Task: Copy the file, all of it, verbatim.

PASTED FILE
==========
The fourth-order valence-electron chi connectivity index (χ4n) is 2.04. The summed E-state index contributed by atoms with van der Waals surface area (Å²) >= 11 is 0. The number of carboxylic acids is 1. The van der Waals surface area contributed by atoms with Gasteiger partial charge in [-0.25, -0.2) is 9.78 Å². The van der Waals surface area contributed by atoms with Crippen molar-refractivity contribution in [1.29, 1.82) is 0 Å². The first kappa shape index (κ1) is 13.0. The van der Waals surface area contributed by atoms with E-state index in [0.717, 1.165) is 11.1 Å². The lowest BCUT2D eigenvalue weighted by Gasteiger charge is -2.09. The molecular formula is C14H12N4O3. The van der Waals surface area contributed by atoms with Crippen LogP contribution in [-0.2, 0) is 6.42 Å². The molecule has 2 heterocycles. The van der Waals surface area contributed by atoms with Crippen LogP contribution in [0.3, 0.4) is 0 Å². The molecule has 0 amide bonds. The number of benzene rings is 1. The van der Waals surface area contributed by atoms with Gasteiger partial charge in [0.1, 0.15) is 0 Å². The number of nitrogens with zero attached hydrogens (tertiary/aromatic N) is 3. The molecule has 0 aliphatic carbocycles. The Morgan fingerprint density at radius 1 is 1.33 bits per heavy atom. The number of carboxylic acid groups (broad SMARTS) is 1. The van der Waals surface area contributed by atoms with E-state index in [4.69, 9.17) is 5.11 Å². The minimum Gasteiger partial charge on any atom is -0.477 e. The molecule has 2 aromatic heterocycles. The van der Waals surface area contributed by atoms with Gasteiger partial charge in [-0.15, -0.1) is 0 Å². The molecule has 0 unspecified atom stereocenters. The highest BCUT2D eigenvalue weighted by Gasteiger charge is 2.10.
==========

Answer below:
The fourth-order valence-electron chi connectivity index (χ4n) is 2.04. The summed E-state index contributed by atoms with van der Waals surface area (Å²) >= 11 is 0. The number of carboxylic acids is 1. The van der Waals surface area contributed by atoms with Gasteiger partial charge in [-0.25, -0.2) is 9.78 Å². The van der Waals surface area contributed by atoms with Crippen molar-refractivity contribution in [1.29, 1.82) is 0 Å². The first kappa shape index (κ1) is 13.0. The van der Waals surface area contributed by atoms with E-state index in [0.717, 1.165) is 11.1 Å². The lowest BCUT2D eigenvalue weighted by Gasteiger charge is -2.09. The molecular formula is C14H12N4O3. The van der Waals surface area contributed by atoms with Crippen LogP contribution in [-0.2, 0) is 6.42 Å². The molecule has 2 heterocycles. The van der Waals surface area contributed by atoms with Crippen LogP contribution in [0.3, 0.4) is 0 Å². The molecule has 0 amide bonds. The number of benzene rings is 1. The van der Waals surface area contributed by atoms with Gasteiger partial charge in [0.1, 0.15) is 0 Å². The number of nitrogens with zero attached hydrogens (tertiary/aromatic N) is 3. The molecule has 0 aliphatic carbocycles. The Morgan fingerprint density at radius 1 is 1.33 bits per heavy atom. The number of carboxylic acid groups (broad SMARTS) is 1. The van der Waals surface area contributed by atoms with E-state index in [4.69, 9.17) is 5.11 Å². The minimum Gasteiger partial charge on any atom is -0.477 e. The molecule has 2 aromatic heterocycles. The van der Waals surface area contributed by atoms with Gasteiger partial charge in [-0.15, -0.1) is 0 Å². The molecule has 0 unspecified atom stereocenters. The highest BCUT2D eigenvalue weighted by Gasteiger charge is 2.10.